Glossary of HAM Radio Terms

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Abbreviation for acknowledgement. Sent by the destination station back to the originating station to indicate the successful reception of a frame. (See NAK.)

Address 1

The specific designation given to each station on the net>

Acronym for Audio Frequency Shift Keying. A method of modulation in which the RF carrier frequency remains constant and an audio modulation tone is shifted in frequency. When used on a SSB transmitter, cannot be differentiated from FSK.


Also ALOHANET. An early packet radio network set up at the University of Hawaii in 1970 for research and development on packet radio communications. (See menehune.)

Alpha Testing

The first stage of product testing after the prototype development. The sequence is: conception, design, prototype, alpha testing, beta testing, and production.


Amateur Radio Research And Development Corporation. A non-profit organization involved in amateur packet radio development.


The AMateur SATellite Corporation. A United States-based non-profit organization committed to the development and encouragement of amateur satellite activity.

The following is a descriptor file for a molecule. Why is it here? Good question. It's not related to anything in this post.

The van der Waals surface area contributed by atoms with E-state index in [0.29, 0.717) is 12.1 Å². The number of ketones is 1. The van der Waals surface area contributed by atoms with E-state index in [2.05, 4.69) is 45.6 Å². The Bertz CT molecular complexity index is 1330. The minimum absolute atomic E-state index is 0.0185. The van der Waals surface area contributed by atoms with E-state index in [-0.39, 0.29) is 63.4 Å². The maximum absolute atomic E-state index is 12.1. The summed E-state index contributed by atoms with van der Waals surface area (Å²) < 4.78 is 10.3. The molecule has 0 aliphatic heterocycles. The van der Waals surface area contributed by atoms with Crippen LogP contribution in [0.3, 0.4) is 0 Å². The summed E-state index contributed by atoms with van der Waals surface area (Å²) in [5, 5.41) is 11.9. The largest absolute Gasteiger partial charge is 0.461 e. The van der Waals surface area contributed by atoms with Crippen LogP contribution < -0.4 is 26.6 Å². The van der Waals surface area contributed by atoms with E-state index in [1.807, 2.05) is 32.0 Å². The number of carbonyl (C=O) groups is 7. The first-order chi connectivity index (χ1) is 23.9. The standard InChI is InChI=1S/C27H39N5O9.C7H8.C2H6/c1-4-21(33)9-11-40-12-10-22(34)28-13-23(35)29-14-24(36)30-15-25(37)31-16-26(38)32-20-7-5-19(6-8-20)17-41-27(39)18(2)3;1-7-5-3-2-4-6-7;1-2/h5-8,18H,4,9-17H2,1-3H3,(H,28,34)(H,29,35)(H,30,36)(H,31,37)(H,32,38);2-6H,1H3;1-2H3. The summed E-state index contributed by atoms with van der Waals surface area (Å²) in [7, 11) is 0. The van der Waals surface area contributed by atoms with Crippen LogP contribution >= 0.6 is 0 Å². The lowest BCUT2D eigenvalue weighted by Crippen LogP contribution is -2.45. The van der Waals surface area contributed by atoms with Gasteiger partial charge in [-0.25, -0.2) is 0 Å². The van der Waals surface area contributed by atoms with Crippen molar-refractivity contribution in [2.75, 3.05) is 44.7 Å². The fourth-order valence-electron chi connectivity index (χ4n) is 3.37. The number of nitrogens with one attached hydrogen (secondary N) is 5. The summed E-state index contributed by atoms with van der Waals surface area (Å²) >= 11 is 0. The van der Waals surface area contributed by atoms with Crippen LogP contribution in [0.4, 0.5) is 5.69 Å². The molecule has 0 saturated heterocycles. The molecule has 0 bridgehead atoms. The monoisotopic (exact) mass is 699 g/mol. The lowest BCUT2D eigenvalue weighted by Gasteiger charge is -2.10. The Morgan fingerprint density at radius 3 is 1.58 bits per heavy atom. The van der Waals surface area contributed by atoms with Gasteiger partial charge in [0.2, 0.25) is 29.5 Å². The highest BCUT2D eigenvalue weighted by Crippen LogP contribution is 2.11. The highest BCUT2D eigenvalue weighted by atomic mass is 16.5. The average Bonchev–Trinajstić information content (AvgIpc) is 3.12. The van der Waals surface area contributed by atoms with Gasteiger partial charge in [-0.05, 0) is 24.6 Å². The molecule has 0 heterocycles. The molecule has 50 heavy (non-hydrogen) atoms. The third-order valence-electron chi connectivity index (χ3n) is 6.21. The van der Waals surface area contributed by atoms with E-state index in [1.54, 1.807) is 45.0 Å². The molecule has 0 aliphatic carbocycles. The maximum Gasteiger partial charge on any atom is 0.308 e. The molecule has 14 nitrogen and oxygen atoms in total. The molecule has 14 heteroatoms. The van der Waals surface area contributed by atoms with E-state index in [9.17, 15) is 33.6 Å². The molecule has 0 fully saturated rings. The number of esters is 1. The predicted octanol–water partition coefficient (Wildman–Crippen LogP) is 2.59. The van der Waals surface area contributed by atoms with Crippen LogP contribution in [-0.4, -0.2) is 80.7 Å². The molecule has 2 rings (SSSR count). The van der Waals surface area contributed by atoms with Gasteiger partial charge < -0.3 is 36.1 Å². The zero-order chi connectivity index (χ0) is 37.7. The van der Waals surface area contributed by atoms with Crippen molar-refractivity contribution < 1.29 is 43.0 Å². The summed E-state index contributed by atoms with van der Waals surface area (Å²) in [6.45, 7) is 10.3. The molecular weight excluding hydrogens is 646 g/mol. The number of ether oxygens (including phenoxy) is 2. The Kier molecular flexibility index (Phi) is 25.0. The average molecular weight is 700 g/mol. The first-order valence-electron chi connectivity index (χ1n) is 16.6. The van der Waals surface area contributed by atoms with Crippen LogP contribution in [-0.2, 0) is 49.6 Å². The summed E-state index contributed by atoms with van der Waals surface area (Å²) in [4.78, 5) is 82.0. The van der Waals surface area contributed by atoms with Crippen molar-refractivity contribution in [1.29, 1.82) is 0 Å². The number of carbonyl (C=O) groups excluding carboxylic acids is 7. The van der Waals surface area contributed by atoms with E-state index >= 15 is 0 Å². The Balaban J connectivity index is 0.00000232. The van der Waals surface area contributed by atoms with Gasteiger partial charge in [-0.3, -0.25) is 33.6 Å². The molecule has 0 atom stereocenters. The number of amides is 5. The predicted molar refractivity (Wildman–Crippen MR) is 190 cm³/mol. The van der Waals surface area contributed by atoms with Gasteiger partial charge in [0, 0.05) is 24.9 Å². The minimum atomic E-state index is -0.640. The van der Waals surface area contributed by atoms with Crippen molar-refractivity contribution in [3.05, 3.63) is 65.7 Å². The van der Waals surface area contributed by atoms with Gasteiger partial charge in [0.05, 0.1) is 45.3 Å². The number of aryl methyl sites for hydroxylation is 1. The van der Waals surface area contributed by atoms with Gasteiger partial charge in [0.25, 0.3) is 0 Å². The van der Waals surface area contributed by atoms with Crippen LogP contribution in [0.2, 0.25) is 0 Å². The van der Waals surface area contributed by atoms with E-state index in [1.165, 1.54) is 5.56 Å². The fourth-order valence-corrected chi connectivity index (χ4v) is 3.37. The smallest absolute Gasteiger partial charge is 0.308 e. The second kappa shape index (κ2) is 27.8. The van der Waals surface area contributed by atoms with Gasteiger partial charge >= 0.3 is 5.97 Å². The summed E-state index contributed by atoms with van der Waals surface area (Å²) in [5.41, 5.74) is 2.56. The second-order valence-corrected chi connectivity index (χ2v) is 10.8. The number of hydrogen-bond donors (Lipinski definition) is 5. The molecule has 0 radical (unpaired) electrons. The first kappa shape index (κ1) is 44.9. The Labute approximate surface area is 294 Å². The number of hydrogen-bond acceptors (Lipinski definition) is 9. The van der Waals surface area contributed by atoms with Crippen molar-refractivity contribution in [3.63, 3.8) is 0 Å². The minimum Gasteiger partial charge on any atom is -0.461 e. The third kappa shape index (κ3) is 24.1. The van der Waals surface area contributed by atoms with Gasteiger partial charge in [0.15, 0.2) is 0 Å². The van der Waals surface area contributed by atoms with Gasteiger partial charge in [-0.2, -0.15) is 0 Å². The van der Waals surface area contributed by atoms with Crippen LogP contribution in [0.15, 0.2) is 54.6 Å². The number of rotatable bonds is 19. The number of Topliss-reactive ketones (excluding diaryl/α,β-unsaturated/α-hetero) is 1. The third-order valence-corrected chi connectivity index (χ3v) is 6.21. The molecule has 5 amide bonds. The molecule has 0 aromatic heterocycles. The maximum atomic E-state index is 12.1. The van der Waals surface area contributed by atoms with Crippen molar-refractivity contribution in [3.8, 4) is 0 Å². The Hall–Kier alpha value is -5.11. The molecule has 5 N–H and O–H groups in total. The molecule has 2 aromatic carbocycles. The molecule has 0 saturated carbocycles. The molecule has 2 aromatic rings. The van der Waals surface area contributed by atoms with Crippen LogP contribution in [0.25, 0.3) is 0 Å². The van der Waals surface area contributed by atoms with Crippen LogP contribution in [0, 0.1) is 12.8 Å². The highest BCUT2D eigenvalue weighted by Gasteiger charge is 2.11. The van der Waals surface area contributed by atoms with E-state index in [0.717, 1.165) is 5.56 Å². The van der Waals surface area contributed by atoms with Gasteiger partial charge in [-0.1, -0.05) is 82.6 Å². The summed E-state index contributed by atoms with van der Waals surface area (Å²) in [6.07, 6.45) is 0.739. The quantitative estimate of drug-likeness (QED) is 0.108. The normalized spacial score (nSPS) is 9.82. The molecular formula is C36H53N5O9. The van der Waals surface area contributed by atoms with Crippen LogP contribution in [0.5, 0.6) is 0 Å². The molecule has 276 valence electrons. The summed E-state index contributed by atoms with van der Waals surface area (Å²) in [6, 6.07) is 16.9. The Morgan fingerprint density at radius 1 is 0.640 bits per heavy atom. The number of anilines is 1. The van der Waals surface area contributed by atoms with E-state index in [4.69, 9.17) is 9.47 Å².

AMateur Teletype Over Radio. An advanced form of RTTY usually operated on the HF bands.


A signal that varies in a continuous manner (e.g., voice, music, and voltage and currents that vary in a continuous manner). (See digital.)


Acronym for American National Standards Institute. The principal standards development organization in the United States. (See CCITT, EIA, ISO.)

Application Layer

Level 7 of the OSI/RM. Contains user software.

Argument A

variable expression that follows a command.


Acronym for American Radio Relay League.


Acronym for American Standard Code for Information Interchange. Also USASCII. A seven bit code established by ANSI to achieve compatibility between digital devices.

Assembly Language

A low level, high-speed computer language consisting of mnemonics and operands which are converted, or assembled, to machine code. (See machine code, BASIC, C.)